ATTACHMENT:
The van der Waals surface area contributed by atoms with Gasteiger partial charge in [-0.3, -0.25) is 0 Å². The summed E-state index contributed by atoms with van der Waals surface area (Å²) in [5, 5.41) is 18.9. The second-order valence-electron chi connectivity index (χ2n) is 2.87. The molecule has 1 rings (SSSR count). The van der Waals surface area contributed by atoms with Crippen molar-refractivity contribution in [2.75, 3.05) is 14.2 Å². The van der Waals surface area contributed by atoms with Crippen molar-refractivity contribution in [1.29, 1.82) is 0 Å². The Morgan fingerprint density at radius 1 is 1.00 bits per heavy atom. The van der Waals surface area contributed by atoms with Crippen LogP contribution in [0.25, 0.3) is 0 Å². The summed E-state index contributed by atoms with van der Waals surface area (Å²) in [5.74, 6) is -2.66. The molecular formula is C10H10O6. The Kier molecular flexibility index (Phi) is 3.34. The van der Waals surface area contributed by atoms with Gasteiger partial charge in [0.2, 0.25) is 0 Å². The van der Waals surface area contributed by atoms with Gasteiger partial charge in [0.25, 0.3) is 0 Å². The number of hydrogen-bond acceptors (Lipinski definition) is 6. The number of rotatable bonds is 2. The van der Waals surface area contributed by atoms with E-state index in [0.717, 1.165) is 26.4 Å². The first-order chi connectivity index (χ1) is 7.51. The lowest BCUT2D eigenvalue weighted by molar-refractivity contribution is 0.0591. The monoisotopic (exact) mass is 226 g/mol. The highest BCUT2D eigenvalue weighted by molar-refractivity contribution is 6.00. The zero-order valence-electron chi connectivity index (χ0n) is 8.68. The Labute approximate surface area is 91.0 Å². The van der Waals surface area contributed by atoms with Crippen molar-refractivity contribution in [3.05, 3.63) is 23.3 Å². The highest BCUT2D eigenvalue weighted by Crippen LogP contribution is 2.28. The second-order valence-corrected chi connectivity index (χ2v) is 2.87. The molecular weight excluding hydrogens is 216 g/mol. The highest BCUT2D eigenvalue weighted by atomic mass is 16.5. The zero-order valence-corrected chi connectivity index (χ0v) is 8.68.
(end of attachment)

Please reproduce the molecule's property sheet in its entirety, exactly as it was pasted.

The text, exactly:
The van der Waals surface area contributed by atoms with Gasteiger partial charge in [-0.3, -0.25) is 0 Å². The summed E-state index contributed by atoms with van der Waals surface area (Å²) in [5, 5.41) is 18.9. The second-order valence-electron chi connectivity index (χ2n) is 2.87. The molecule has 1 rings (SSSR count). The van der Waals surface area contributed by atoms with Crippen molar-refractivity contribution in [2.75, 3.05) is 14.2 Å². The van der Waals surface area contributed by atoms with Crippen molar-refractivity contribution in [1.29, 1.82) is 0 Å². The Morgan fingerprint density at radius 1 is 1.00 bits per heavy atom. The van der Waals surface area contributed by atoms with Crippen LogP contribution in [0.25, 0.3) is 0 Å². The summed E-state index contributed by atoms with van der Waals surface area (Å²) in [5.74, 6) is -2.66. The molecular formula is C10H10O6. The Kier molecular flexibility index (Phi) is 3.34. The van der Waals surface area contributed by atoms with Gasteiger partial charge in [0.2, 0.25) is 0 Å². The van der Waals surface area contributed by atoms with Gasteiger partial charge in [0.25, 0.3) is 0 Å². The number of hydrogen-bond acceptors (Lipinski definition) is 6. The number of rotatable bonds is 2. The van der Waals surface area contributed by atoms with E-state index in [0.717, 1.165) is 26.4 Å². The first-order chi connectivity index (χ1) is 7.51. The lowest BCUT2D eigenvalue weighted by molar-refractivity contribution is 0.0591. The monoisotopic (exact) mass is 226 g/mol. The highest BCUT2D eigenvalue weighted by molar-refractivity contribution is 6.00. The zero-order valence-electron chi connectivity index (χ0n) is 8.68. The Labute approximate surface area is 91.0 Å². The van der Waals surface area contributed by atoms with Crippen molar-refractivity contribution in [3.05, 3.63) is 23.3 Å². The highest BCUT2D eigenvalue weighted by Crippen LogP contribution is 2.28. The second-order valence-corrected chi connectivity index (χ2v) is 2.87. The molecular weight excluding hydrogens is 216 g/mol. The highest BCUT2D eigenvalue weighted by atomic mass is 16.5. The zero-order valence-corrected chi connectivity index (χ0v) is 8.68.